My enemies are the purveyors of non-free software who try to lock the world into doing things their way and paying for each iteration. M$ is chief among them but many of their “partners” are cut from the same cloth. Apple does charge less for software but it’s still lock-in one way or another. That lock-in and emphasis on keeping the cost of IT high is a terrible waste of resources especially when the enemy is restricting what I can do with hardware that I own.
My enemies are your enemies if you value the good things in IT: finding, creating, modifying, storing and presenting information quickly and at minimum cost.
Here is what the enemy is up to:
- M$ plans to provide the same user experience on smart thingies as the desktop/notebook PC with skype and cloud lock-in.
- Apple plans to provide the same user experience on smart thingies as the desktop/notebook with cloud lock-in.
I take my enemies at their word. It’s consistent with what we know from other sources and they both have huge networks of partners who depend on things being the way they are.
The FLOSS community is way ahead with major distros like Debian GNU/Linux having been available for smart thingies and stupid thingies for years. Android/Linux now seems to have the inside track on merging experiences with desktop and smart thingy but GNU/Linux is there as well. A lot of the cloud already runs GNU/Linux. So do virtual servers.
So, while FLOSS grows like Topsy, our enemies are playing catch-up but tripping over themselves and their bloat and inefficiency in the process. All the things they have ever done to lock-in end users to their way of doing things on the desktop now get in the way of merging small mobile systems and the larger desktops. While they try to convince themselves and consumers that the world should change, FLOSS will take over the world.
M$, in particular, is in trouble with XP clinging to life and preventing “7” from taking hold while “8” is still vapour-ware and crippled. Apple is in trouble with its share of desktops around 5% and growing at half the rate of Linux while Android/Linux now dominates smart phones and is doing well on tablets.
I expect Apple will try to get OEMs to produce non-Apple PCs with OS X to try to catch up and I expect M$ will crash and burn with “8” only selling on a few disastrous trial runs by OEMs. GNU/Linux will pick up the pieces as the Wintel monopoly crashes and burns. Attempts by Ubuntu/Linux to take over the world will fail as other distros are much more flexible. The old guard of IT relies on inflexibility and that is their downfall. You cannot prevent the world from using its hardware any way it likes if you want to survive in the long run. Wintel will learn that and evolve as will Apple but monopoly will be gone from IT. Everything will become a commodity, both hardware and software. “Platforms” will disappear from consumers’ and businesses’ viewpoints. Service/performance will be king.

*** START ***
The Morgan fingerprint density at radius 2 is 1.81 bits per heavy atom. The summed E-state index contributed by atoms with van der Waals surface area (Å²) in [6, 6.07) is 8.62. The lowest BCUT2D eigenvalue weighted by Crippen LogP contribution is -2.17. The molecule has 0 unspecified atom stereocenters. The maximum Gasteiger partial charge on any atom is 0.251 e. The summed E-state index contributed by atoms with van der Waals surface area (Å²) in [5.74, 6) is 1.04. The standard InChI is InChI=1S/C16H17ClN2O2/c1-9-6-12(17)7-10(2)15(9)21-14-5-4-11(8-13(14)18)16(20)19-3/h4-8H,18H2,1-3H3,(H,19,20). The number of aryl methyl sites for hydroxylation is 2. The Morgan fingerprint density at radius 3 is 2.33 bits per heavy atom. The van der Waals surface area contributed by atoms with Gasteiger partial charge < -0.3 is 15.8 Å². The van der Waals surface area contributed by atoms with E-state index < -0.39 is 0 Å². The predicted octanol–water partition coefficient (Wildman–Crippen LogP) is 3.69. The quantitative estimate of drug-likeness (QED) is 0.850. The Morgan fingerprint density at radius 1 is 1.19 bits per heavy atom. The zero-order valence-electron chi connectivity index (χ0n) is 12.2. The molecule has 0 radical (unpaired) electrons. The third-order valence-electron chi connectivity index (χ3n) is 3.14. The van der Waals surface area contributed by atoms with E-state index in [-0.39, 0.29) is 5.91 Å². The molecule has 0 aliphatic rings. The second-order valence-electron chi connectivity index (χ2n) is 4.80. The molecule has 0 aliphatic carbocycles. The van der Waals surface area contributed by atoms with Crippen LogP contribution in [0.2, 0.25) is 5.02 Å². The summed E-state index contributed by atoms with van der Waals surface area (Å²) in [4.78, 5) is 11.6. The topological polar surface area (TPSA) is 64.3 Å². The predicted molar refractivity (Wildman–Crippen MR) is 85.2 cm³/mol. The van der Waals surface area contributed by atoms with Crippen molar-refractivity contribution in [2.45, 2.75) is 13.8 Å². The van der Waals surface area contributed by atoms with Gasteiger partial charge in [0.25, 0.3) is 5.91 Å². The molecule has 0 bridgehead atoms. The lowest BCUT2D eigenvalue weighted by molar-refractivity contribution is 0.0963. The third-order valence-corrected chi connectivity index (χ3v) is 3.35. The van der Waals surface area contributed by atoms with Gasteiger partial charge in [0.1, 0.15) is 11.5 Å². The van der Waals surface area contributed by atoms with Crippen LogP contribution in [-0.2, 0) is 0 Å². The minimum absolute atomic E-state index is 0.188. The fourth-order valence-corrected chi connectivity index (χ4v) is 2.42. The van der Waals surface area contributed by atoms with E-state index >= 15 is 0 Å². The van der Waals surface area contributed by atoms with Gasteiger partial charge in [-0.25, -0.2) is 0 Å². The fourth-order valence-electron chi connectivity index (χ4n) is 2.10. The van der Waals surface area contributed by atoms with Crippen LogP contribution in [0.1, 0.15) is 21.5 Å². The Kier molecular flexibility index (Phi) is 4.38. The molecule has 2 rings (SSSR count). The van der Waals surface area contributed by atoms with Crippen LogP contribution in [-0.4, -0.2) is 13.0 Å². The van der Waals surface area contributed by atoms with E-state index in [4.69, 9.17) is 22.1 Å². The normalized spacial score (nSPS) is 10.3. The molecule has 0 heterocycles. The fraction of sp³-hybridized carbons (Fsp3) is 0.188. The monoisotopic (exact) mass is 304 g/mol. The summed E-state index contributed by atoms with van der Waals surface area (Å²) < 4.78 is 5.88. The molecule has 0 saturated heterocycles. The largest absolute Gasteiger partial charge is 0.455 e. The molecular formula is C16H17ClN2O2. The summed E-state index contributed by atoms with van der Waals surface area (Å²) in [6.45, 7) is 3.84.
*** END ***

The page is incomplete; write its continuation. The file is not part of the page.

The often-heard argument that Apple is a hardware company may miss the fact that last year, Apple produced more smart thingies than all the Macs every produced and the world produced more smart thingies than Apple… This means Apple is rapidly losing share even in its most successful year ever. Similarly, now that smart thingies are bought, used and seen as personal computers by the world, M$ is losing share even in its most successful year ever. M$’s client division actually shrank in units shipped during the Christmas season. Whether selling hardware or software for money is the business plan, monopoly is in big trouble.
End-users want to access their apps anywhere, anyway, at any time. That plays into web applications and thin clients which are not demanding of the client hardware. This eliminates hardware lock-in and walled gardens as frameworks for business in IT. Applications that are accessible on one platform will be accessible on all or they will die. That will cripple lock-in by M$ on software and by Apple on hardware. While the enemies are figuring all this out FLOSS will thrive even more than it does today because FLOSS has known this for decades and is able to deliver the goods now, when people want them.
Linus has the last word on Linux kernel development:
“as long as I want to get my kids through college and not live under a bridge, I will keep doing kernel work.” That attitude spells the death of monopoly. FLOSS just will not die and keeps growing. The world needs software and can make its own. No monopoly can do what the world can do. No monopoly is desirable or affordable. As much as IT has grown since infancy, it has many times more growth ahead and monopoly will only slow it down.